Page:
U.N. Hoping for Significant U.S. Pledge to Climate Fund [UPDATED]

A pledge to the U.N. Green Climate Fund is viewed as crucial for a broader deal on reducing emissions.

U.S. Secretary of State John Kerry and Peruvian Foreign Minister Gonzalo Gutierrez. (Photo: Mike Theller/Reuters)


Oct 14, 2014· 2 MIN READ
TakePart fellow Jessica Dollin studied journalism at the University of Arizona. She has written for the Phoenix New Times and HerCampus.

Pressure is mounting on the United States to pledge a contribution to the U.N. Green Climate Fund before the U.N. Climate Change Conference in December in Lima, Peru. Considering the fund's goal of raising $100 billion from "global north" countries to help poorer nations develop clean energy infrastructure and adapt to climate change, conventional wisdom is that pledges of between $10 billion and $15 billion are needed soon for the program to be seen as viable.

Begun in 2010, the Green Climate Fund aims to alleviate some of the suffering caused by greenhouse gases already emitted in developed countries. The U.N. has determined that effects of these emissions will fall disproportionately on the poor, for example in the form of lower crop yields and greater frequency and severity of storms. The thinking goes that restricting poor countries' emissions, and the economic benefits that accrue from cheap fossil fuels, would be unfair because there have been no such limits on rich countries. Success of the fund is seen as key to getting poor countries to agree to limits on future emissions.

Peru's foreign minister, Gonzalo Gutierrez, announced after meeting with Secretary of State John Kerry last week that the U.S. is considering making a significant pledge to the fund next month. The U.S. is the world's second-biggest emitter of GHGs, and the largest per capita. [UPDATE: A senior Obama administration official told The New York Times Nov. 14 that President Obama will announce a $3 billion contribution from the U.S. to the Fund.]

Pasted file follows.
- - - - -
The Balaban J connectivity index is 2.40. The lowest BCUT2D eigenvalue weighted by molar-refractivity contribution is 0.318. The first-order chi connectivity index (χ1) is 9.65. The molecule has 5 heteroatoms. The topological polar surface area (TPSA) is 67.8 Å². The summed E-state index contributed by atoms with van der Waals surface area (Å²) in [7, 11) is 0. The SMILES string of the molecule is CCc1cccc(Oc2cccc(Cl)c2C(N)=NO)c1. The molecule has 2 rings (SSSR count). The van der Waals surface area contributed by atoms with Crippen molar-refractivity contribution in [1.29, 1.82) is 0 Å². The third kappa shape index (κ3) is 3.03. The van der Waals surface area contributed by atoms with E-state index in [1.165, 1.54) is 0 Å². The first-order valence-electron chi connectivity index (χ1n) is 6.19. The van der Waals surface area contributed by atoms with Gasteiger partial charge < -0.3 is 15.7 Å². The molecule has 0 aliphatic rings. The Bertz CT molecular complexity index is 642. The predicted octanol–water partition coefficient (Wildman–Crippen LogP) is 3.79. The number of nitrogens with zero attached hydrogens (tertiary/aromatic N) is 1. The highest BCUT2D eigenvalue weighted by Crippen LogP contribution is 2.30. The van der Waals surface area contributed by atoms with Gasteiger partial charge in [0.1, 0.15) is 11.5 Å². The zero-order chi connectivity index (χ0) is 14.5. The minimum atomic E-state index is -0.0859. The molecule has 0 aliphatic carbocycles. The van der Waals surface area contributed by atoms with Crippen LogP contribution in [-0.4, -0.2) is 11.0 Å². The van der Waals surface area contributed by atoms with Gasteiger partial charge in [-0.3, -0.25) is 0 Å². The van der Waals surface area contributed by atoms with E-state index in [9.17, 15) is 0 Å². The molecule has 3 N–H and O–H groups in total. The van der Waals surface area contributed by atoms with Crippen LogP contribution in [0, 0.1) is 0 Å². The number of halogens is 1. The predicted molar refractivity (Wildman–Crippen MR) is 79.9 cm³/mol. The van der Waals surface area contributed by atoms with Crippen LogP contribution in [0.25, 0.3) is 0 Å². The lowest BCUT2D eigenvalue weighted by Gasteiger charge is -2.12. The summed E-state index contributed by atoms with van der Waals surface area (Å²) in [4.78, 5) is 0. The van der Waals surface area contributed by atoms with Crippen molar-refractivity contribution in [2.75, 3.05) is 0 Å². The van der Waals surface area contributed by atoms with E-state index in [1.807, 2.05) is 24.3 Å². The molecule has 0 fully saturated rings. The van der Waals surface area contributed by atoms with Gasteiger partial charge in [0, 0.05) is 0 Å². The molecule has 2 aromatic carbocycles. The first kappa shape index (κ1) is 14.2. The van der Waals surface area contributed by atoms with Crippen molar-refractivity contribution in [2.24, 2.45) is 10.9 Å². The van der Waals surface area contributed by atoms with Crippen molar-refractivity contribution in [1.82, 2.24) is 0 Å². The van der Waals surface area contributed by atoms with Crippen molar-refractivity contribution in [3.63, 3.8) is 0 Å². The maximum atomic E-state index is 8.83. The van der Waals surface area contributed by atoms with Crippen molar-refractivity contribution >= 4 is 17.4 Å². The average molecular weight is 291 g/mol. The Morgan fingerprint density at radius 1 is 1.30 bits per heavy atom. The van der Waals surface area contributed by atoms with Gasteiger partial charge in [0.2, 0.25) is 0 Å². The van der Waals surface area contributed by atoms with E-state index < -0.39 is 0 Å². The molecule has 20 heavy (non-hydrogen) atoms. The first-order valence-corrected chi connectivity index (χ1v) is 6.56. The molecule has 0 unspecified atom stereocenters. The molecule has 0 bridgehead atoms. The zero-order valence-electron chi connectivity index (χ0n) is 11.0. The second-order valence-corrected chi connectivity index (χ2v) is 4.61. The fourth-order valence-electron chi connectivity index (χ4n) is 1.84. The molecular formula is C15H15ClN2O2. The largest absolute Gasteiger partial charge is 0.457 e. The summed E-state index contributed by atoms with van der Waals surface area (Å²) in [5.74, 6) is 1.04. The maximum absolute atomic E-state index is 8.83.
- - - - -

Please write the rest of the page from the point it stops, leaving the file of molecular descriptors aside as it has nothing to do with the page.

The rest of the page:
A pledging conference will take place on Nov. 19 and 20 in Berlin, weeks before Lima. Half of the Green Climate Fund would be allotted to reducing emissions and the other half to climate change adaptation. France, Switzerland, Norway, Denmark, and the Czech Republic announced pledges amounting to $1.325 billion at the U.N. Climate Summit last month, bringing the total pledged to $2.325 billion. Leaders from Japan and the Netherlands said that they also intend to contribute.

Green Climate Fund organizers want governments to make pledges sooner rather than later so that they can discuss other pressing issues in Berlin. If the U.S. doesn’t contribute funds, it would be backing out of promises made in 2009 in Copenhagen.

“The U.S. has a moral responsibility to help developing countries prepare for and mitigate climate change,” said Ben Grossman-Cohen, senior press officer for the relief and development organization Oxfam America. The group is calling for a pledge of $4.8 billion from the United States.

Canada, Australia, the European Union, and the United Kingdom also have yet to commit.

Bill McKibben, founder of the climate movement 350.org, said, “I can't predict what the U.S. and U.N. will do, only that we will pressure them hard to make good on the commitments—and the moral necessity—to help developing countries that didn't cause the crisis we face and now suffer the most from its depredations." He added, "There's no way forward without this kind of justice."

The U.S. Senate is seen as the main obstacle to U.S. commitment to an international climate agreement. President Obama promised bigger cuts to carbon emissions at the U.N. Climate Summit last month, but the Senate scuttled the emissions trading scheme known as cap and trade during the president's first term. Because the U.S. Constitution requires a two-thirds Senate majority to ratify international treaties, it's unclear what the president—or his successor—can do to help the fund or a broader agreement on limiting emissions.

Nevertheless, hope among climate activists springs eternal: Grossman-Cohen believes an agreement from the U.S. can take a variety of forms, not all of which require Senate ratification. "It’s not a question of the president getting around ratification but of finding the most effective pathway for coordinated international action," he said.

UPDATED [Nov. 14, 2014 10:35 a.m.]